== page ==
Now, it’s important to reiterate that Tiffany & Co. rings have an incredibly high markup, meaning this type of loss is expected. A diamond ring Blue Nile or James Allen would have a significantly  lower markup, meaning you’ll lose a lower percentage of its original value if you sell it.

Still, it’s clear that regardless of where you sell your diamond, you won’t get its retail price back. In a best-case scenario, you can expect to receive between 20% and 60% of what the ring originally cost, depending on where it was purchased. 

Do Diamonds Decrease or Increase in Value Over Time?

Like the question above, there’s no precise answer to this question. Diamond prices fluctuate over time. Over the last decade, diamond prices increased in the years directly after the Great Recession before declining slowly but steadily since the beginning of 2012. 

As with precious metals, luxury watches and other high-end goods, there’s a public perception that diamonds can be safe, profitable investments. In almost every case, this doesn’t match up with reality. 

In general, diamonds do not increase significantly in value over time. Outside of a small number of rare or colored diamonds, the vast majority of diamonds have decreased slightly in value over the last few years, making them a poor investment from a price appreciation perspective.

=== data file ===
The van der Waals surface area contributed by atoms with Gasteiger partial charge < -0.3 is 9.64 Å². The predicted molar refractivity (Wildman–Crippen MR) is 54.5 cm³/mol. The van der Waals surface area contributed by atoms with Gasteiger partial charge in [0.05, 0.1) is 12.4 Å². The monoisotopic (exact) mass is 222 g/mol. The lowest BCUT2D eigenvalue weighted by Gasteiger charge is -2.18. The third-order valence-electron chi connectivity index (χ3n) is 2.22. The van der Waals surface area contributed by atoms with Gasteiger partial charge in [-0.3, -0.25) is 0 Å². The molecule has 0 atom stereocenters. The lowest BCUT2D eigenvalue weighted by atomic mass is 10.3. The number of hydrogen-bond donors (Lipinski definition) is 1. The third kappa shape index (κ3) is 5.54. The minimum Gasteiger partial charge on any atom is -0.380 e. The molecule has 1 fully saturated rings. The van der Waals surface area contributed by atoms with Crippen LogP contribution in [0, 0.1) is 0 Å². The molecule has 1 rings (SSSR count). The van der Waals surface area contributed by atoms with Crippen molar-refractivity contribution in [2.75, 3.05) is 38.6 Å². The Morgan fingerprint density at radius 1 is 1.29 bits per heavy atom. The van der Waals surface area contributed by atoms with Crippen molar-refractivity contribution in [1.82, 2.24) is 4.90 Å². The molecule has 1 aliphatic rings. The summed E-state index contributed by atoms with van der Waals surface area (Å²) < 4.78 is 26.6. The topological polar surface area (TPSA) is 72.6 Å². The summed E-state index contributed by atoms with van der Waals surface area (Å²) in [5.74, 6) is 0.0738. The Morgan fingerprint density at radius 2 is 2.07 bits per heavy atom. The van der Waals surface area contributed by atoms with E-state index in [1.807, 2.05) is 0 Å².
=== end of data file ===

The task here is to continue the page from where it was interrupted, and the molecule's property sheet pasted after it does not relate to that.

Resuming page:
However, over a longer time period, diamond prices have increased. This chart from Statistica, for example, shows a more than tenfold increase in the market price of diamonds per carat for the period from 1960 to 2016. 

At first glance, this can make diamonds look like a good investment. However, the reality is that investing money in just about anything else would have produced a better return on investment over the same period than purchasing and keeping a diamond.